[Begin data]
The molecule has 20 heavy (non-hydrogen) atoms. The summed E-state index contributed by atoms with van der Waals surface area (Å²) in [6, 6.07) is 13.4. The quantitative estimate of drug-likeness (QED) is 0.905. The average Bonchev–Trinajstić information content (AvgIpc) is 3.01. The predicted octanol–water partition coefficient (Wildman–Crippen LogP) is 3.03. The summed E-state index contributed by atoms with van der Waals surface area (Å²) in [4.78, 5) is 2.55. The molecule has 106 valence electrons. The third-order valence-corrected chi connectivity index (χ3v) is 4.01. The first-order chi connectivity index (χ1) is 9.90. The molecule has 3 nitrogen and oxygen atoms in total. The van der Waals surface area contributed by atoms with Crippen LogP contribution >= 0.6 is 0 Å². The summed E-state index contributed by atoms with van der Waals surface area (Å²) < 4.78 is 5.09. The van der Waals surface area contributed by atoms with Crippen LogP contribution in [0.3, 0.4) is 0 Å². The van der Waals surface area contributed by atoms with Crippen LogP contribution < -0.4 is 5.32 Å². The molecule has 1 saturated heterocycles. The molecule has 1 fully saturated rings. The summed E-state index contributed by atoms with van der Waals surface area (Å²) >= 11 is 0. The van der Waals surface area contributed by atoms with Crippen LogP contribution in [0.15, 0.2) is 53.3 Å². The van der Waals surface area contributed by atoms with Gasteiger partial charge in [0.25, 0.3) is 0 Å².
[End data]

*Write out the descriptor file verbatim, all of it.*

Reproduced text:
The molecule has 20 heavy (non-hydrogen) atoms. The summed E-state index contributed by atoms with van der Waals surface area (Å²) in [6, 6.07) is 13.4. The quantitative estimate of drug-likeness (QED) is 0.905. The average Bonchev–Trinajstić information content (AvgIpc) is 3.01. The predicted octanol–water partition coefficient (Wildman–Crippen LogP) is 3.03. The summed E-state index contributed by atoms with van der Waals surface area (Å²) in [4.78, 5) is 2.55. The molecule has 106 valence electrons. The third-order valence-corrected chi connectivity index (χ3v) is 4.01. The first-order chi connectivity index (χ1) is 9.90. The molecule has 3 nitrogen and oxygen atoms in total. The van der Waals surface area contributed by atoms with Crippen LogP contribution >= 0.6 is 0 Å². The summed E-state index contributed by atoms with van der Waals surface area (Å²) < 4.78 is 5.09. The van der Waals surface area contributed by atoms with Crippen LogP contribution in [0.3, 0.4) is 0 Å². The van der Waals surface area contributed by atoms with Crippen LogP contribution < -0.4 is 5.32 Å². The molecule has 1 saturated heterocycles. The molecule has 1 fully saturated rings. The summed E-state index contributed by atoms with van der Waals surface area (Å²) >= 11 is 0. The van der Waals surface area contributed by atoms with Crippen LogP contribution in [0.15, 0.2) is 53.3 Å². The van der Waals surface area contributed by atoms with Gasteiger partial charge in [0.25, 0.3) is 0 Å².